In celebration of the local food movement that has sprouted up within the past few years, Indian Ladder Farms will host a Local Food Festival on Sunday, Sept. 16, from 10 a.m.-5 p.m. Numerous food producers from the area including, farmers, brewers, chocolatiers, cheese makers and vintners, will be offering a tasting of their goods and merchandise for sale. There will also be chefs from popular area restaurants providing cooking demonstrations using locally grown ingredients.
We are really excited about the attention local food is getting. People are starting to acknowledge how healthy it is to buy it, said Liesl Bailey, special events coordinator for Indian Ladder.
For the past few years, Indian Ladder Farms, along with several other farms in the area, has been a strong advocate of the local food movement, which encourages people to purchase mostly all natural and organic foods that have been grown and manufactured within a 100-mile radius. Commonly known as the 100-mile diet, the goal is for people to eat fresh foods regularly that have traveled short distances or have been preserved at their seasonal peak.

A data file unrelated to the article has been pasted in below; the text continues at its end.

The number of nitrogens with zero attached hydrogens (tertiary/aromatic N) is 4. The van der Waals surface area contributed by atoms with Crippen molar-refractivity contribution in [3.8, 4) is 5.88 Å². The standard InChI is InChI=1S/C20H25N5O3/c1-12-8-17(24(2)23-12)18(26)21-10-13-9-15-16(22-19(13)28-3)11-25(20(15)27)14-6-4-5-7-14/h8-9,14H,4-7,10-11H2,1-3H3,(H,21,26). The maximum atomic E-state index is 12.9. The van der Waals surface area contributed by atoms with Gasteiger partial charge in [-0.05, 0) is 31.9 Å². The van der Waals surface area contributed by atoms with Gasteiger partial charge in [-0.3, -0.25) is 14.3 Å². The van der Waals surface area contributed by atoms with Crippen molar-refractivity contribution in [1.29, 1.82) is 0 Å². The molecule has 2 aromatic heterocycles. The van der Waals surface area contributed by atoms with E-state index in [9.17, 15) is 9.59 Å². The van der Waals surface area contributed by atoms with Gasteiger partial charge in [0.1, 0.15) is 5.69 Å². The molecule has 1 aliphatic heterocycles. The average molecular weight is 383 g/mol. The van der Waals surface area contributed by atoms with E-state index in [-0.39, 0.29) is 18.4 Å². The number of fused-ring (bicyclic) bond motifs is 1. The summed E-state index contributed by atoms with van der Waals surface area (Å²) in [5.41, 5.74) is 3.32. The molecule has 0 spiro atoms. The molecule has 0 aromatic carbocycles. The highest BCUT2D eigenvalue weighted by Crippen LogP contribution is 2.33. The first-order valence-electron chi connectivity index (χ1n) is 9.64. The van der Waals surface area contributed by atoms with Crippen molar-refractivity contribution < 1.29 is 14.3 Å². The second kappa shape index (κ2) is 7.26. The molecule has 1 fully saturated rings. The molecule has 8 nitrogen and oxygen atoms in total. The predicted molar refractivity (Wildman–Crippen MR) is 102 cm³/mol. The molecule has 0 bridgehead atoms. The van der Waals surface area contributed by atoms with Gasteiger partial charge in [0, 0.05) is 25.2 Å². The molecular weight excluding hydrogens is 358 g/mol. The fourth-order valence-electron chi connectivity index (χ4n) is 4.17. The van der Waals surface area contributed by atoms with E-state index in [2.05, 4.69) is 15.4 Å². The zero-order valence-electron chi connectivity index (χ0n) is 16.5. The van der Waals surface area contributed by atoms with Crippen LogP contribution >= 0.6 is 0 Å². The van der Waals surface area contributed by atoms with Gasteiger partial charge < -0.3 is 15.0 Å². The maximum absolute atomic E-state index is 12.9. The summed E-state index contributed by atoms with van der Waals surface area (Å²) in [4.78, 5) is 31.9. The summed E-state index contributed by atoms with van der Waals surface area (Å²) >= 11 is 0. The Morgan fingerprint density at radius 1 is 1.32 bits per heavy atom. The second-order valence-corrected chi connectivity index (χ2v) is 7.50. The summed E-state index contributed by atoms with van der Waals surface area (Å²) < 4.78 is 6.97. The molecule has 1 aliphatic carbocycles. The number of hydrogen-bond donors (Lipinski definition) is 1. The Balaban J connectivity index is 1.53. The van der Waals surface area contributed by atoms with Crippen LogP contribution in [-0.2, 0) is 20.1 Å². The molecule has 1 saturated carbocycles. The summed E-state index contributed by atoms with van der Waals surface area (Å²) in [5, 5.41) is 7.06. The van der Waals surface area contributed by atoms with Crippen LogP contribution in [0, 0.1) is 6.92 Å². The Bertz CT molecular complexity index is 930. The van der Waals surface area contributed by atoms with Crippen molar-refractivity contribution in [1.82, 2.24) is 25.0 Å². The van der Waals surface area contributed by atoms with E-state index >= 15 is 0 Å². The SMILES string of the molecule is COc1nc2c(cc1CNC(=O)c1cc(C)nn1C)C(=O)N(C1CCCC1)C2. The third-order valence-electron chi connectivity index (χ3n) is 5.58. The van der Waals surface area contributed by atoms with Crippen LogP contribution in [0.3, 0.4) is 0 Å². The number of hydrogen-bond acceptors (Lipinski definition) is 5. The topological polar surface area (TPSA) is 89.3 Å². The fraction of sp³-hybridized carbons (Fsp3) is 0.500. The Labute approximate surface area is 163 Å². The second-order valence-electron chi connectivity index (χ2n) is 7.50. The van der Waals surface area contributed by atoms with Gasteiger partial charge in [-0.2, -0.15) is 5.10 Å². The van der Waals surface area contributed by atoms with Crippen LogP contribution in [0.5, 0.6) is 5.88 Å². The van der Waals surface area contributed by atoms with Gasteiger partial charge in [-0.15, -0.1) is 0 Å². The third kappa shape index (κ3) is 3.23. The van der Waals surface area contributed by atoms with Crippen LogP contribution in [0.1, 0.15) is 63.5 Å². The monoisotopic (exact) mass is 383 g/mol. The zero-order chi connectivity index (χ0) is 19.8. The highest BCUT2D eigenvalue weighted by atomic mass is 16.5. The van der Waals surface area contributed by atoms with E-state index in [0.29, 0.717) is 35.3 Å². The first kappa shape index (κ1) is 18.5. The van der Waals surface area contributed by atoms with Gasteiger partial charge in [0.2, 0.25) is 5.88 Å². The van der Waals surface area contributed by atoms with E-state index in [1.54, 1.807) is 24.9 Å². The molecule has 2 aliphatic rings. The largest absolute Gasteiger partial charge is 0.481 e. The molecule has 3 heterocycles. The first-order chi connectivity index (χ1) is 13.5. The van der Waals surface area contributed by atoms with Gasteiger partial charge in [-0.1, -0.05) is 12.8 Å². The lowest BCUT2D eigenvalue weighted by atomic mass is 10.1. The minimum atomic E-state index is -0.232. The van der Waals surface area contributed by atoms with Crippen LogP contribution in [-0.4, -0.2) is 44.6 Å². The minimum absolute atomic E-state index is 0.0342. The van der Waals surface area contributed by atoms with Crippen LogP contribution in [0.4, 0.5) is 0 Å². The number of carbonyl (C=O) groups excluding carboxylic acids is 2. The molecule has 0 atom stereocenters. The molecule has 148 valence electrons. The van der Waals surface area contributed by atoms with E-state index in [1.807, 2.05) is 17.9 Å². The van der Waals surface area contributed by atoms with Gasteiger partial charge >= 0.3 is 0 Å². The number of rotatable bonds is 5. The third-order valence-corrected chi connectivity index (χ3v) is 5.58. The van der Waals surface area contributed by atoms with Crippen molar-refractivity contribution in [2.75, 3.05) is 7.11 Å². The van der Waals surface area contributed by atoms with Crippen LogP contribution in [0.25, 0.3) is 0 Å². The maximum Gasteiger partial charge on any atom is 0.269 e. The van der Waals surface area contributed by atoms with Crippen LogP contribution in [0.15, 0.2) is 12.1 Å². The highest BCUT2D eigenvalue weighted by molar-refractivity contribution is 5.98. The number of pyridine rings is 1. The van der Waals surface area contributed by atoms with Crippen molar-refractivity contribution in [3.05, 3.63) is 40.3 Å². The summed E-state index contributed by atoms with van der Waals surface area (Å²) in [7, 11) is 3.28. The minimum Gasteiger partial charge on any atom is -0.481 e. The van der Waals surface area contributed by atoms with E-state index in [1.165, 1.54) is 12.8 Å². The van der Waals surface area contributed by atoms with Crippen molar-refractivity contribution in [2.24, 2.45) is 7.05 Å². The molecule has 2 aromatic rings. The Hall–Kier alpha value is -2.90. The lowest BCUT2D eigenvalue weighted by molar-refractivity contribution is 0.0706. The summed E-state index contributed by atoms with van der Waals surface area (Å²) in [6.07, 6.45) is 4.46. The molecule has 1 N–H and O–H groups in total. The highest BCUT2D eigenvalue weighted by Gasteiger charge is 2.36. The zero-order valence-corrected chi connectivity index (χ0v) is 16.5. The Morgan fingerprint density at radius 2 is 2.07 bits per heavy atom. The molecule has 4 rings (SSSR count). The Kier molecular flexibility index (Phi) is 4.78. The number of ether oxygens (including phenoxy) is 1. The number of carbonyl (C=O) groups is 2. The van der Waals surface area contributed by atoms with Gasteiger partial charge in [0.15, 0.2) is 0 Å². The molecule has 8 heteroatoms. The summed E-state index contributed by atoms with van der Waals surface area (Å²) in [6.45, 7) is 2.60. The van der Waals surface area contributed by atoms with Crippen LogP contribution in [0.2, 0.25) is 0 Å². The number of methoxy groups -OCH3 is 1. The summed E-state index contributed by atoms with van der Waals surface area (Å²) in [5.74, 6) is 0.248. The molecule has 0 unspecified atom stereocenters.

According to the 100-mile diet organization's Web site, it is estimated that most ingredients in the average North American meal have traveled more than 1,500 miles, something the organization says depletes the food of its nutritional value.
"Local food isn't shipped, so you're saving money not having to truck things as far and putting money back in to our local economy," said Chris Holcomb, owner of Brown Cow Ice Cream, an all-natural product that is produced at his farm in St. Johnsville in central New York. Brown Cow Ice Cream is sold at Indian Ladder Farms and other health food stores and samples will be provided at the Local Food Festival.
Holcomb advocates buying local food because, for one thing, people can stop by the local farm to get an idea of where the food is coming from.